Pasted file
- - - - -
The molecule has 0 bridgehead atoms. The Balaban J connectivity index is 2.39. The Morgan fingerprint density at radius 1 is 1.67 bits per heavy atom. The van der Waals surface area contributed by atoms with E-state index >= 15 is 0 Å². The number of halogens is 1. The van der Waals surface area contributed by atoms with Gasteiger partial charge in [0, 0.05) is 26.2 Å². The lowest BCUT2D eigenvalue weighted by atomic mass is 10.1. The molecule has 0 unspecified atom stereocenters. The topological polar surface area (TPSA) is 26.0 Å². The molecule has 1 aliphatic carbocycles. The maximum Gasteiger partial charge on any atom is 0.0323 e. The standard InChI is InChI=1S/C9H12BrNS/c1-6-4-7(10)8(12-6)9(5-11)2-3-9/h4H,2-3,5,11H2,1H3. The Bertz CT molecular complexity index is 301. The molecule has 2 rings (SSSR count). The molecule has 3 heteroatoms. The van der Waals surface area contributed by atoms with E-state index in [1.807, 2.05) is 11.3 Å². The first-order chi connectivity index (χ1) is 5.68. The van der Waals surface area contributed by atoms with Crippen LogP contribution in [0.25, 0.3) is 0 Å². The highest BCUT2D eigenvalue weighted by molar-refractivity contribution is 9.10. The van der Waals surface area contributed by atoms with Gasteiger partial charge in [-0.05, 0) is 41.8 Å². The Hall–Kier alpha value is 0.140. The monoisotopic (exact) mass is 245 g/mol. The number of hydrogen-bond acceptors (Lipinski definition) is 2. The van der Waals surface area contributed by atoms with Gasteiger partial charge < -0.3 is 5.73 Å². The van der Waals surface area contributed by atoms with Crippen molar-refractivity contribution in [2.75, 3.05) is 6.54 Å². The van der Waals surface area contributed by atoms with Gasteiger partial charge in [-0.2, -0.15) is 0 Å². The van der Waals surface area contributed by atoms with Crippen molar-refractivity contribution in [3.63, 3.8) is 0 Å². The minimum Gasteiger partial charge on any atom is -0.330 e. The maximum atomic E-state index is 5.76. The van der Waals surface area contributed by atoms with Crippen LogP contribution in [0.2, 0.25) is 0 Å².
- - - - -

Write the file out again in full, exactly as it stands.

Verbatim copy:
The molecule has 0 bridgehead atoms. The Balaban J connectivity index is 2.39. The Morgan fingerprint density at radius 1 is 1.67 bits per heavy atom. The van der Waals surface area contributed by atoms with E-state index >= 15 is 0 Å². The number of halogens is 1. The van der Waals surface area contributed by atoms with Gasteiger partial charge in [0, 0.05) is 26.2 Å². The lowest BCUT2D eigenvalue weighted by atomic mass is 10.1. The molecule has 0 unspecified atom stereocenters. The topological polar surface area (TPSA) is 26.0 Å². The molecule has 1 aliphatic carbocycles. The maximum Gasteiger partial charge on any atom is 0.0323 e. The standard InChI is InChI=1S/C9H12BrNS/c1-6-4-7(10)8(12-6)9(5-11)2-3-9/h4H,2-3,5,11H2,1H3. The Bertz CT molecular complexity index is 301. The molecule has 2 rings (SSSR count). The molecule has 3 heteroatoms. The van der Waals surface area contributed by atoms with E-state index in [1.807, 2.05) is 11.3 Å². The first-order chi connectivity index (χ1) is 5.68. The van der Waals surface area contributed by atoms with Crippen LogP contribution in [0.25, 0.3) is 0 Å². The highest BCUT2D eigenvalue weighted by molar-refractivity contribution is 9.10. The van der Waals surface area contributed by atoms with Gasteiger partial charge in [-0.05, 0) is 41.8 Å². The Hall–Kier alpha value is 0.140. The monoisotopic (exact) mass is 245 g/mol. The number of hydrogen-bond acceptors (Lipinski definition) is 2. The van der Waals surface area contributed by atoms with Gasteiger partial charge < -0.3 is 5.73 Å². The van der Waals surface area contributed by atoms with Crippen molar-refractivity contribution in [2.75, 3.05) is 6.54 Å². The van der Waals surface area contributed by atoms with Gasteiger partial charge in [-0.2, -0.15) is 0 Å². The van der Waals surface area contributed by atoms with Crippen molar-refractivity contribution in [3.63, 3.8) is 0 Å². The minimum Gasteiger partial charge on any atom is -0.330 e. The maximum atomic E-state index is 5.76. The van der Waals surface area contributed by atoms with Crippen LogP contribution in [0.2, 0.25) is 0 Å².